So, yes of course, the magnificent Alpine masterpiece by consummate artist Mother Nature, which Lawrence viewed, could indeed, if scaled down, correspond with her own work as a painter. However, the precipitate fusion of light and colours achieved by Mother Nature all those years ago can only be emulated by Hedwig Katzenberger during long spells of undisturbed solitude here in her studio. Inspirational furnishings have been kept to a minimum. The studio’s salient feature is one of the former trusses of an African meeting house with jutting fertility breasts and a carved moon crescent. Whilst painting, the artist in domestic residence listens to an eclectic range of music: songs from the Romantic period rendered by the incomparable alto Kathleen Ferrier, baritones Dietrich Fischer-Diskau and London-based Dmitri Hvorostovsky, piano classics as well as improvisations by Glenn Gould, Keith Jarett and András Schiff, not forgetting contemporary compositions played by, inter al, violist Kim Kashkashian.

Though painting on canvas, Hedwig Katzenberger has adapted her former water-colouring method.  She applies up to thirty, „and sometimes more“, layers of acrylic paint so sparingly that, at the finish, to many a beholder, an  almost mystical underglow of light pervades a given painting. How this effect is rendered remains the secret of „the daughter of light“, as the late Karlheinz Deschner, literary critic and one of the greatest admirers of the Katzenberger oeuvre, called our hostess. That makes her a kindred spirit of William Turner whom she revers as „the master of light.“

Back in the 1980s Hedwig Katzenberger had been „impressed to say the least“ by Turner’s body of work in London’s Tate Gallery. To appreciate Turner’s skills as a „lighting conductor“ one need only log into YouTube where lesser artists nowadays replicate Turner’s method of stippling out white tempera with a sponge to, for instance, magically express the spread of light on the underbelly of a cloud. Hedwig Katzenberger is loath to go into her own technique at greater length. „There’s a likelihood of trivialisation“, she tells us. „Without wanting to blow my own trumpet, my method of painting is pretty unique and can’t really be imparted to anyone else. It needs to be embedded in a special mental framework. Otherwise, no disrespect intended, you could bracket my pictures with those of today’s light-effect engineers, say in a commercial for razors. But I’d already devised my own version of painted light by dint of a brush long before digital light artistry took off.“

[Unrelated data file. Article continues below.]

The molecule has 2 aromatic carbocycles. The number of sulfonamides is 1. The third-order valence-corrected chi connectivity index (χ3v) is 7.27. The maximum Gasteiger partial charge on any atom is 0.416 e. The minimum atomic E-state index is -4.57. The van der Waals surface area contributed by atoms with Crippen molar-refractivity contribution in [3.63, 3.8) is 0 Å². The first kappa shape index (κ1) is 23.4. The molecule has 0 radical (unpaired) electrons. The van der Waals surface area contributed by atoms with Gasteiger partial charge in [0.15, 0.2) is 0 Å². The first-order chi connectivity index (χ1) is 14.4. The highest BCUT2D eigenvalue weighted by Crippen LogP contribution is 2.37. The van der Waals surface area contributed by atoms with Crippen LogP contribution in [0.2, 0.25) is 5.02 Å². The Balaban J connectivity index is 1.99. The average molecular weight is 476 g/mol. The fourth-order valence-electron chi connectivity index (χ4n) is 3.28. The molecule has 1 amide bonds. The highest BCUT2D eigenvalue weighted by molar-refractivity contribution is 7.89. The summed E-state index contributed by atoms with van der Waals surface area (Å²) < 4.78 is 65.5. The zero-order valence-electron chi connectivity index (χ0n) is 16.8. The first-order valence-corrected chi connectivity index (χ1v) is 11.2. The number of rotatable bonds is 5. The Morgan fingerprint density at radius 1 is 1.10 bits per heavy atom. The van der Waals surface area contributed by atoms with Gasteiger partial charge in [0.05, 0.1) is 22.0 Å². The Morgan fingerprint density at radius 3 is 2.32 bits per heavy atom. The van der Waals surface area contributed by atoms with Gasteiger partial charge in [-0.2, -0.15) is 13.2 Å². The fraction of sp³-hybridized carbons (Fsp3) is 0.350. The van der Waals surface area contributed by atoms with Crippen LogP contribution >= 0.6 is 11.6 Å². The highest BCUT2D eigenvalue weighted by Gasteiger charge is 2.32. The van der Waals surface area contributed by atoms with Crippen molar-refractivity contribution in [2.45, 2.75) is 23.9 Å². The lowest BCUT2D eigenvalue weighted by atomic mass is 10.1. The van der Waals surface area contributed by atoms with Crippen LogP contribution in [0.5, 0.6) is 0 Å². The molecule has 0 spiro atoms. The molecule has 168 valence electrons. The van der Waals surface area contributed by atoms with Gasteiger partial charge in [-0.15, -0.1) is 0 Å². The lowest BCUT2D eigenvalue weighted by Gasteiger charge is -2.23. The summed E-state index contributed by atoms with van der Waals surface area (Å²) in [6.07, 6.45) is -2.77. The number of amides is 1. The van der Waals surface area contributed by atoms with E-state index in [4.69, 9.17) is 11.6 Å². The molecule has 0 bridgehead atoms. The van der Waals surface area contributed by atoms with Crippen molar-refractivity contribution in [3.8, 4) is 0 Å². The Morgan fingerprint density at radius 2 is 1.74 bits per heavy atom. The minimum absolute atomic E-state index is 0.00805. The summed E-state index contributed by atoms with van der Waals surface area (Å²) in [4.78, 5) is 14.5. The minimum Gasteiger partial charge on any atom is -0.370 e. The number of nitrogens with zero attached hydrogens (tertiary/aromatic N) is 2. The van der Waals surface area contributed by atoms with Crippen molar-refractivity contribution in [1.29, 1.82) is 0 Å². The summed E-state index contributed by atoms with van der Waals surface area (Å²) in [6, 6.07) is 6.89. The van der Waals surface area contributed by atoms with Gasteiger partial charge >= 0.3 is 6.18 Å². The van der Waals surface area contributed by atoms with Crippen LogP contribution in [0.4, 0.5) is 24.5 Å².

What she can reveal is that the flow of her creative juices has to be calibrated with her emotional frame of mind. „Meaning is in the eye of the beholder“, she says. „I accept each individual take on my paintings. Some people are soothed by them, some see them as a transcendental entry point to a distant dimension, eternity perhaps, promising hope and serenity. And, what a compliment, there is even mention of their underlying ‚divine light‘.“ The artist points to one of the darkly luminous rectangles lining the walls of her studio: „That was painted just after I’d weathered a particularly nasty sequence of events. To lift my spirits I decided to create something beautiful, something with a hint of mother-of-pearl. When I’d finished, there it was: dark blue tinged with grey, green and black. Not at all what I’d set out to paint. My unconscious at a very deep level invariably takes over.“